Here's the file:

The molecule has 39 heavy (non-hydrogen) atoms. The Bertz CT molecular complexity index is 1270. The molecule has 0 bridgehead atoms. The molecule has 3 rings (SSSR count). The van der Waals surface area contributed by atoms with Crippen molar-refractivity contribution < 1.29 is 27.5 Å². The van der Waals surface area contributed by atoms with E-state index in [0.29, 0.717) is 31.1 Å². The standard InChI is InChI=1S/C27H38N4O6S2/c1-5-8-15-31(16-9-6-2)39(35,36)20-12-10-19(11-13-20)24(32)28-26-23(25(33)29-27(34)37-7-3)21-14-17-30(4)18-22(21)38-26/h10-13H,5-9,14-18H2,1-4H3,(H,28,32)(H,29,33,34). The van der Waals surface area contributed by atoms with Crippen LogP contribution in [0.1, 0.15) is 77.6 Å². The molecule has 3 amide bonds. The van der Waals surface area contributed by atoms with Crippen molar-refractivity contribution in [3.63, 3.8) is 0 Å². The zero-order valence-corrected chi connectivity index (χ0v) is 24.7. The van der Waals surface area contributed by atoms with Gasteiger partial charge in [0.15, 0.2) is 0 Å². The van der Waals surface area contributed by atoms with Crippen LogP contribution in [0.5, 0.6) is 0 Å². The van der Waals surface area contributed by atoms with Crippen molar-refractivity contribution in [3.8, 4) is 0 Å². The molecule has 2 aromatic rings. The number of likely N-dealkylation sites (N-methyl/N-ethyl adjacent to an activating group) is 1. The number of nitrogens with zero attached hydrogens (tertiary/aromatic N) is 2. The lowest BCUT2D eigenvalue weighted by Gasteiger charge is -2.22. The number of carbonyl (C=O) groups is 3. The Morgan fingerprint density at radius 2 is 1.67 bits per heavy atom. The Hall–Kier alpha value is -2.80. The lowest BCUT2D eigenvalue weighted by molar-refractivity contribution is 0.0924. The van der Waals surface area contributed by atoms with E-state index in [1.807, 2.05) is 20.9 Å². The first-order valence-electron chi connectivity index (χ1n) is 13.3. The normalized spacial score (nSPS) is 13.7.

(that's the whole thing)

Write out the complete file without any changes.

The molecule has 39 heavy (non-hydrogen) atoms. The Bertz CT molecular complexity index is 1270. The molecule has 0 bridgehead atoms. The molecule has 3 rings (SSSR count). The van der Waals surface area contributed by atoms with Crippen molar-refractivity contribution < 1.29 is 27.5 Å². The van der Waals surface area contributed by atoms with E-state index in [0.29, 0.717) is 31.1 Å². The standard InChI is InChI=1S/C27H38N4O6S2/c1-5-8-15-31(16-9-6-2)39(35,36)20-12-10-19(11-13-20)24(32)28-26-23(25(33)29-27(34)37-7-3)21-14-17-30(4)18-22(21)38-26/h10-13H,5-9,14-18H2,1-4H3,(H,28,32)(H,29,33,34). The van der Waals surface area contributed by atoms with Crippen LogP contribution in [0.1, 0.15) is 77.6 Å². The molecule has 3 amide bonds. The van der Waals surface area contributed by atoms with Crippen molar-refractivity contribution in [3.63, 3.8) is 0 Å². The zero-order valence-corrected chi connectivity index (χ0v) is 24.7. The van der Waals surface area contributed by atoms with Gasteiger partial charge in [0.15, 0.2) is 0 Å². The van der Waals surface area contributed by atoms with Crippen LogP contribution in [0.5, 0.6) is 0 Å². The van der Waals surface area contributed by atoms with Crippen molar-refractivity contribution in [3.8, 4) is 0 Å². The molecule has 2 aromatic rings. The number of likely N-dealkylation sites (N-methyl/N-ethyl adjacent to an activating group) is 1. The number of nitrogens with zero attached hydrogens (tertiary/aromatic N) is 2. The lowest BCUT2D eigenvalue weighted by Gasteiger charge is -2.22. The number of carbonyl (C=O) groups is 3. The Morgan fingerprint density at radius 2 is 1.67 bits per heavy atom. The Hall–Kier alpha value is -2.80. The lowest BCUT2D eigenvalue weighted by molar-refractivity contribution is 0.0924. The van der Waals surface area contributed by atoms with E-state index in [1.807, 2.05) is 20.9 Å². The first-order valence-electron chi connectivity index (χ1n) is 13.3. The normalized spacial score (nSPS) is 13.7.